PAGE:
Mongolia’s nomads warm to solar power
Philippa H Stewart, Al Jazeera, 16 Dec 2013
In Mongolia, often known as the land of the blue skies, the sun shines for 250 days on average each year. It beats down on the sparse plains and on the Gobi desert that spans the country’s southern border with China.
It shines, even during the frigid winter days, on the hundreds of thousands of nomads who still roam the steppes, herding animals and living in dome-like tents calling gers.
About 800,000 of Mongolia’s 2.8 million inhabitants still live the traditional nomadic lifestyle that has remained largely unchanged for generations. Apart from the addition of motorbikes, the occasional petrol generator, and a passing trade from intrepid tourists wanting to stay in a ger for the night, life is almost the same as that of many nomads’ grandparents and great-grandparents.
Almost, but not exactly. Dotted across the steppes, glints of light can be seen as the sun bounces off the solar panels that have been installed on the sides of gers made of felt and yak’s wool. At the start of this millennium, Mongolia’s herders and nomads had little or no access to modern electric power and its potential benefits.
But as of 2013, thanks to a concerted push by the Mongolian government, almost 70 percent of nomadic people have access to electricity. Bor, a herder who mainly travels around western Mongolia’s Arkhangai province, is one of the people whose family benefits from portable solar home systems (SHS).
"We use it for generating the power for lighting in the ger, charging phones, we can also generate a fridge to keep food longer and we can run a television. That is very useful for us because we can get the most recent weather forecast, which is important for our work and keeping our animals safe. Before we had power it was very difficult. Now it is almost like living in the city."
The ability to charge mobile phones is also important for the herders, who often have children staying at boarding schools. “Most countryside children stay in dorms, because their parents are nomads and it is the only way they can get an education,” said Bor. “We can call our children who are in the dorms and speak to them. I also have children working in Ulaanbaatar [Mongolia’s capital] and I can speak to them as well. The solar panels are a very useful thing in our lives.”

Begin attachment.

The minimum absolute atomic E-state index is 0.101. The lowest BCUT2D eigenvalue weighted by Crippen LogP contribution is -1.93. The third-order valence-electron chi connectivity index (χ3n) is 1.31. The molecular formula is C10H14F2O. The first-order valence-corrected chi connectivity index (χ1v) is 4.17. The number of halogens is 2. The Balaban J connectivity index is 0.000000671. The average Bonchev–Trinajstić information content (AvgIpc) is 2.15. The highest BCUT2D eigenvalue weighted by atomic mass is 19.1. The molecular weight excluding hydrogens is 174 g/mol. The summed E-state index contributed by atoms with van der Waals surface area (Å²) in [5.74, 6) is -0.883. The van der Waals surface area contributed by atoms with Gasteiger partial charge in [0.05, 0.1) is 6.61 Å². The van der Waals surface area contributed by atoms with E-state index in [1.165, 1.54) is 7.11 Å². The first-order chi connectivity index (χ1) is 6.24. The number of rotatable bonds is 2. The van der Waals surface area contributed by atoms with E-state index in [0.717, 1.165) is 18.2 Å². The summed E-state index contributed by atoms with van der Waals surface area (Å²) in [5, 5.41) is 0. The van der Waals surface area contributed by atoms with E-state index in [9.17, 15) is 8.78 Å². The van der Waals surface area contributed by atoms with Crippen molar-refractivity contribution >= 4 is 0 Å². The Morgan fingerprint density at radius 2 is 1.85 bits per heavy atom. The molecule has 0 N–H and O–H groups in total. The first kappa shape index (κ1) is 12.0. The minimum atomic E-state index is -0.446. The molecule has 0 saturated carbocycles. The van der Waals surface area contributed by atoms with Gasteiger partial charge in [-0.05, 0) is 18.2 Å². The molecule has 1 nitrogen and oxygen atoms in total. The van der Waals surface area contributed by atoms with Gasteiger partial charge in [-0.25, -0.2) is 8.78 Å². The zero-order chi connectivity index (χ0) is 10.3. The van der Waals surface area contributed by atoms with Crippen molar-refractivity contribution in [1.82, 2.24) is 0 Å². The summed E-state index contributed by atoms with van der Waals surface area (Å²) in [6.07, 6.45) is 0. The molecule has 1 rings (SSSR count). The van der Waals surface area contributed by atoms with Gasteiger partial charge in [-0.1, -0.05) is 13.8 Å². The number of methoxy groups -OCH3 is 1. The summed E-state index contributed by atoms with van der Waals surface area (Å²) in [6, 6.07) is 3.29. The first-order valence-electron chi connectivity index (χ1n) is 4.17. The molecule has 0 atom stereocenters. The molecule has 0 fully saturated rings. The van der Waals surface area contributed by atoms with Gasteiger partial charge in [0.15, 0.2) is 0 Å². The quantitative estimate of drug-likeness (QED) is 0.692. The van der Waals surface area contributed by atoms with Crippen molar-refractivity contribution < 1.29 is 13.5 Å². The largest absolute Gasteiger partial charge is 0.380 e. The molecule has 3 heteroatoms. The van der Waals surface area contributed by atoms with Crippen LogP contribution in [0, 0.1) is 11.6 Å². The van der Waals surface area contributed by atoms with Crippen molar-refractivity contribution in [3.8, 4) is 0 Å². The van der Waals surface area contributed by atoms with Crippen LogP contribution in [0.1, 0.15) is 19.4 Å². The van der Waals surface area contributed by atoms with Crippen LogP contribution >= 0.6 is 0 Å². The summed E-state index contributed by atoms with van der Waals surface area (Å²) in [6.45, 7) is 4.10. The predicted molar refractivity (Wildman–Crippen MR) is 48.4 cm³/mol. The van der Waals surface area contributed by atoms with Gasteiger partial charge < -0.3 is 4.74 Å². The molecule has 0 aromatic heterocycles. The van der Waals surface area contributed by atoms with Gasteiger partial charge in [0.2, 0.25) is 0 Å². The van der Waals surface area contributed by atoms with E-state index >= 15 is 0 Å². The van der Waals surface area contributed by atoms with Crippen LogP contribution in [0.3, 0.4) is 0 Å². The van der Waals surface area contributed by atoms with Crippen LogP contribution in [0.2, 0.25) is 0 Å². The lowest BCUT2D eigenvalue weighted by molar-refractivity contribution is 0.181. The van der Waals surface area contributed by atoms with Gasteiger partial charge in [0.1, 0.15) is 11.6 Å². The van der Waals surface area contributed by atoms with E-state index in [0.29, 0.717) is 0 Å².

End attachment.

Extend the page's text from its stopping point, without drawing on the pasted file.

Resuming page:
Access to electricity also allows families to contact emergency health-care and doctors for advice without having to make the often arduous journey to the nearest village or town.
Migara Jayawardena, a senior energy specialist at the World Bank and lead author of the World Bank report, told Al Jazeera that more than half the nomadic people in rural Mongolia now have access to modern electricity services thanks to the programme—exceeding the original target by 35 percent.
Despite the financial help, the solar panels can still be prohibitively expensive. The cost depends on where the SHS is produced. The most expensive are from Germany, Japan or China, and can cost from between 150,000-800,000 togrog ($88-467).
Batsaikhan, a nomadic herdsman from Huvsgul province, said cost is a major factor for him. “I would very much like to be able to have the solar panels,” he said, “but I cannot because I do not have enough money. It is difficult to save when there are things we need urgently. We see them on sale and one day I want to be able to afford this.”
The solar systems are slowly replacing the diesel generators used by some nomads as a means of generating power, although they are still using stoves for heating, burning wood coal and dung throughout the year.